National Consumers League

NCL joins education campaign to help seniors safely buy drugs online

counterfeit_Drugs_icon.jpgThis week, the National Consumers League (NCL) joined forces with the Alliance for Safe Online Pharmacies (ASOP Global), and the Center for Safe Internet Pharmacies (CSIP) in launching a campaign to educate seniors and their caregivers about the health and financial risks associated with buying prescription medicines from illegal or rogue online pharmacies. 

Over the last century, the number of Americans aged 65 and older has increased exponentially, and studies show that this trend will continue for the foreseeable future. While the elderly are living longer, many older adults depend on a multitude of prescription drugs to maintain their quality of life and to combat many of the problems that may arise with aging, such as chronic diseases. Approximately nine out of 10 older adults have at least one chronic disease, and nine out of 10 older Americans rely on at least one prescription medication on a regular basis. As adults 65 and older account for over one-third of all prescription medications and with many seniors living on fixed incomes, it is not surprising that they are looking for opportunities to purchase their necessary medications at cheaper prices.

Unfortunately, seniors are particularly vulnerable to unknowingly purchasing counterfeit drugs in an effort to find a more convenient and affordable means to obtain the medications they need. Of course, there are many online pharmacies that operate legally and are perfectly safe. However, there are many rogue online pharmacy sites that sell potentially dangerous, or even deadly, drugs that have not been approved by the Food and Drug Administration (FDA) for safety and effectiveness.

Many of these sites operate under the guise of being a legal, safe, and often cheaper alternative to purchasing a prescription from a retail or mail-order pharmacy. But in reality, they often sell drugs that contain the wrong active ingredient, the wrong amount of the active ingredient, no active ingredient at all, harmful ingredients, or even poisons. As an increasing number of older adults are being introduced to the Internet, it is important that they are educated on the risks associated with purchasing their prescriptions online.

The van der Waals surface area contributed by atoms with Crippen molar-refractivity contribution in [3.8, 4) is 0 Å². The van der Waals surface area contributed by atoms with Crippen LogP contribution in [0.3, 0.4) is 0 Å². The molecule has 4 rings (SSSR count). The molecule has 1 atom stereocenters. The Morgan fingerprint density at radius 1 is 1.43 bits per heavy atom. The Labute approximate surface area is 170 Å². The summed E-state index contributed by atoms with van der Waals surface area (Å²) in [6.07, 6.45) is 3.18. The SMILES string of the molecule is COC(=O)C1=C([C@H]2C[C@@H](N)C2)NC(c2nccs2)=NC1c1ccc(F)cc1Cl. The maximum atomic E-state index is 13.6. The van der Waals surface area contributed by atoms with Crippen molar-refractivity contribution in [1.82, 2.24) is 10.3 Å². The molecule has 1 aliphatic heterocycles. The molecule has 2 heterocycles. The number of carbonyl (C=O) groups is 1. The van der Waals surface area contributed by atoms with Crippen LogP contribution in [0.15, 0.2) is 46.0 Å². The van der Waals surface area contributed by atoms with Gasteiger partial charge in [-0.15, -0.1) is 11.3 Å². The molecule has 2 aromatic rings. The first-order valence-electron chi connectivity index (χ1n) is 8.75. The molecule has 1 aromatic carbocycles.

To fill this knowledge gap, the National Consumers League is pleased to be collaborating with the Alliance for Safe Online Pharmacies and the Center for Safe Internet Pharmacies to not only educate seniors and their caregivers about online pharmacies, but also empower them to make safe and informed decisions when shopping for prescription drugs online. Counterfeit drugs have long been an area of great concern for NCL, and we are enthusiastic about contributing to this joint effort to keep older Americans safe online.

To stay safe, seniors and their caregivers should avoid websites that:

  1. Do not require a valid prescription. 
  2. Allow you to buy prescription medications by simply completing an online questionnaire. 
  3. Offer drastically discounted prices.
  4. Do not have a licensed pharmacist available for consultation.
  5. Do not display a physical street address.
  6. Offer to ship prescriptions from other countries to the U.S.
  7. Are not verified by the National Association of Boards of Pharmacy (NABP).

Consumers are encouraged to buy from sites ending in .pharmacy, which are verified by NABP. In addition, online pharmacies that display the VIPPS (Verified Internet Pharmacy Practice Sites) seal have successfully undergone NABP’s rigorous screening process. 

For more information about illegal online pharmacies and counterfeit medicines, consumers should visit www.XtheRisk.com. For additional information on health fraud and tips on how to protect yourself from the dangers of counterfeit drugs, visit Fraud.org.